Our hypothesis in that direction is that there is a gap between scientific publishing on one hand and the publication of software artifacts and data for making results reproducible for other researchers on the other. In that sense, we created a survey asking researchers in the computer science field for their approach and opinion.


The survey design is driven by our research question RQ1 (“To what extent is reproducibility of results based on software artifacts important in the field of computer science and in related research areas?”). The survey consists of five parts. First, basic demographic information, including the type of research, the area of research, the typical research contribution, and the type of organization the researchers are working for, is collected. Second, the common practice of the researchers for publishing software artifacts and data is surveyed. Third, we focus on the researchers’ expectations regarding the procedure of reproducing scientific results. Fourth, we ask for opinions on integrating the question of reproducibility in the peer review process. Finally, we collect additional thoughts with open questions.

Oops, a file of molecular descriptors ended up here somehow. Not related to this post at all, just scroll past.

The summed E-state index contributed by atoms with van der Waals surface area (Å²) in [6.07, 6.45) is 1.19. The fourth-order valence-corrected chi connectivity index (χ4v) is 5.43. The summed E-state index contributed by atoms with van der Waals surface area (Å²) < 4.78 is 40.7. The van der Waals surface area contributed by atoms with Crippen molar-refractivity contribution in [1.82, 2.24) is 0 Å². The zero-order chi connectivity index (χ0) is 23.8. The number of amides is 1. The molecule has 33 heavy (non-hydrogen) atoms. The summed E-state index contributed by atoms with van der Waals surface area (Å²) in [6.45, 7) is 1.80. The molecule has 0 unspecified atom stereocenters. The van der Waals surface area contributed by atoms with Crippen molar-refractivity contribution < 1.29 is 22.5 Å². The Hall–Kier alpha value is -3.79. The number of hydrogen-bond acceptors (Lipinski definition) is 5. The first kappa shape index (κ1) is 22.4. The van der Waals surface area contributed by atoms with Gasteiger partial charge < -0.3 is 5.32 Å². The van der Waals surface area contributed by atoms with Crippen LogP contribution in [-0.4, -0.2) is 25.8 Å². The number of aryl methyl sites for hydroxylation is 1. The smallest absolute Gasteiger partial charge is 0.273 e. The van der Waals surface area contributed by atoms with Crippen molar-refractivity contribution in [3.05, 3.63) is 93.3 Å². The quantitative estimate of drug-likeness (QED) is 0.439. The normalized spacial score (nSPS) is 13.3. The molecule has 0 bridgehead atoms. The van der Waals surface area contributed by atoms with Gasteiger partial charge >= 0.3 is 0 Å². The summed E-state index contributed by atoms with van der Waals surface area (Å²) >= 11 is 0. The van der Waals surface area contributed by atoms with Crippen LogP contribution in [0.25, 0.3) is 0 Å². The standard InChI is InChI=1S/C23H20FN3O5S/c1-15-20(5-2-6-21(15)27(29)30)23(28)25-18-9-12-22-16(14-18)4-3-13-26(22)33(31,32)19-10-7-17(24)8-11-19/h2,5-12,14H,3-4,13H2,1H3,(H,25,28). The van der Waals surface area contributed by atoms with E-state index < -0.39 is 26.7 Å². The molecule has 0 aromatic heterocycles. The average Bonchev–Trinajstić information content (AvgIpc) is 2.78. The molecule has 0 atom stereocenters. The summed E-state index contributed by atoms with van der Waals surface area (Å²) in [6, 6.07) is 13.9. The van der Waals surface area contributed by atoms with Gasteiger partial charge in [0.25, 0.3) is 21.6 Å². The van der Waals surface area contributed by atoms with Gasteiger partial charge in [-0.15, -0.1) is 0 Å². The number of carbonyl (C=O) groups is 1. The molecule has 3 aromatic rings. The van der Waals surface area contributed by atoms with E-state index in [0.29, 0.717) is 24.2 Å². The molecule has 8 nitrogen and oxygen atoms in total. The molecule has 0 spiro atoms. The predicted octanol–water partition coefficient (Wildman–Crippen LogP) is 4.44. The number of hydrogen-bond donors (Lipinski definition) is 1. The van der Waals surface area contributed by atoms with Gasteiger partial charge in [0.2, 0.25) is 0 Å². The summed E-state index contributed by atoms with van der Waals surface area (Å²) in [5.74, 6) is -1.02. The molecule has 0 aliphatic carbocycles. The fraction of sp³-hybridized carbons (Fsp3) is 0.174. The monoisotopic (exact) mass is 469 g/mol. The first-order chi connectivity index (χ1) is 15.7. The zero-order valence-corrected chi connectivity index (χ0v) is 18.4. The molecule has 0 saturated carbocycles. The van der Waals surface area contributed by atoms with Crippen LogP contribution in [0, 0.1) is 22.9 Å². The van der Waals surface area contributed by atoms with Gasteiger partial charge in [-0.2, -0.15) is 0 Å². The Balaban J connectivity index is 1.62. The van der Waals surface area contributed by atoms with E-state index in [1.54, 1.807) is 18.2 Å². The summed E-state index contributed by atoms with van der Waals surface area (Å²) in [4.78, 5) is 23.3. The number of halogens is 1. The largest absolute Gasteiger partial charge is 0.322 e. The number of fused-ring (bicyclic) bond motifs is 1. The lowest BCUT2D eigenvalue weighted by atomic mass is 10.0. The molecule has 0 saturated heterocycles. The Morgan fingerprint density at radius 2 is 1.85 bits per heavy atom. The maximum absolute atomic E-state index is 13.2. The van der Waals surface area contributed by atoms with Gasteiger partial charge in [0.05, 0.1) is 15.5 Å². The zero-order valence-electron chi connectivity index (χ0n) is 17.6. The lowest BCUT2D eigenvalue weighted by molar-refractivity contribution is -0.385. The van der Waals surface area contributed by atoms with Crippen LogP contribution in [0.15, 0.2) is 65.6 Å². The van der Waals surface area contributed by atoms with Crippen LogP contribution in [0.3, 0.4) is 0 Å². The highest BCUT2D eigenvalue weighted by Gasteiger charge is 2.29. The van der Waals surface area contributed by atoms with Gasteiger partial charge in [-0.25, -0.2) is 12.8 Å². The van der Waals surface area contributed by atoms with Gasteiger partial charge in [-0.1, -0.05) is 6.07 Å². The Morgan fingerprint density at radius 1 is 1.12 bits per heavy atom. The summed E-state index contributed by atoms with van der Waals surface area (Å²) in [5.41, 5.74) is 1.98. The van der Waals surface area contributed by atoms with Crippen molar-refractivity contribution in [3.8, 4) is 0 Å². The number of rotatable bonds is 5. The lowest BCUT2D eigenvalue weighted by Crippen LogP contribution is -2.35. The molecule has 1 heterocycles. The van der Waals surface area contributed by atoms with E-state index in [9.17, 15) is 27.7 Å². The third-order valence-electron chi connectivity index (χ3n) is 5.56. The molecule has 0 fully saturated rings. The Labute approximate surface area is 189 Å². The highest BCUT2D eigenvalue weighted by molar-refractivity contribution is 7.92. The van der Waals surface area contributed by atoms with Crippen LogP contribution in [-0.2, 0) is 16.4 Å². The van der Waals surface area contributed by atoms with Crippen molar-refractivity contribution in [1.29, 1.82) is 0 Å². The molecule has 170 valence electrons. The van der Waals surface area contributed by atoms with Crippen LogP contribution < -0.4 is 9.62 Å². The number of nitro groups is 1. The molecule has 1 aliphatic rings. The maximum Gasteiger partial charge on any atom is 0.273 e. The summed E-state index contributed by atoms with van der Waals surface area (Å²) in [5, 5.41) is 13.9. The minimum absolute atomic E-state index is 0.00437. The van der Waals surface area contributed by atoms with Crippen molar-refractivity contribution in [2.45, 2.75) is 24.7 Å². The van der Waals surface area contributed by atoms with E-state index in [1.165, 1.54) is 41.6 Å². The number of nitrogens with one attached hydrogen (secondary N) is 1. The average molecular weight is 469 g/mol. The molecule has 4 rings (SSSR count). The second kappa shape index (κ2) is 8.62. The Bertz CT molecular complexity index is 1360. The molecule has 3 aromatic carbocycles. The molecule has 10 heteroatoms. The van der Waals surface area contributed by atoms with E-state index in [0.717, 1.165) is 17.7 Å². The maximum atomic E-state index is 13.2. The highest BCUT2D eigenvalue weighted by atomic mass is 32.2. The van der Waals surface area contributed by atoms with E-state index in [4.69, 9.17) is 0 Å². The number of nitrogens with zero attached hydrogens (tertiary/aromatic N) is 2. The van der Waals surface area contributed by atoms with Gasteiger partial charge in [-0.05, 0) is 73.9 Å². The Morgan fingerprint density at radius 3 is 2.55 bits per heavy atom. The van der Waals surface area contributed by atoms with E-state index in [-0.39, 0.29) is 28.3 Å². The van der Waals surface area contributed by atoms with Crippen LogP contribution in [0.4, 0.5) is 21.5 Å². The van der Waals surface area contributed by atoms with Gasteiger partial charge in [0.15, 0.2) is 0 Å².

Five-point Likert scales are used to indicate the level of agreement in the survey. For questions where Likert scales are not applicable, single-choice or multiple-choice questions (e.g., “What are the typical results of your research work?”), or numerical inputs without predefined range or categories (e.g., “How much time (in hours) are you willing to invest to make the results of a paper reproducible?”) are used. Generally, we did not offer a “I don’t know” or similar option. For single-choice and multiple-choice questions we discussed the nominal scales based on related work as well as the authors’ experience. Pilots with people neither involved with the questionnaire nor taking part in the final survey were conducted to reduce the chance of leaving out important options. For the sake of completeness, custom values are allowed in addition to the given options, to allow researchers to report on their practice. Open-ended questions are only used where other types of questions might limit the spectrum of answers.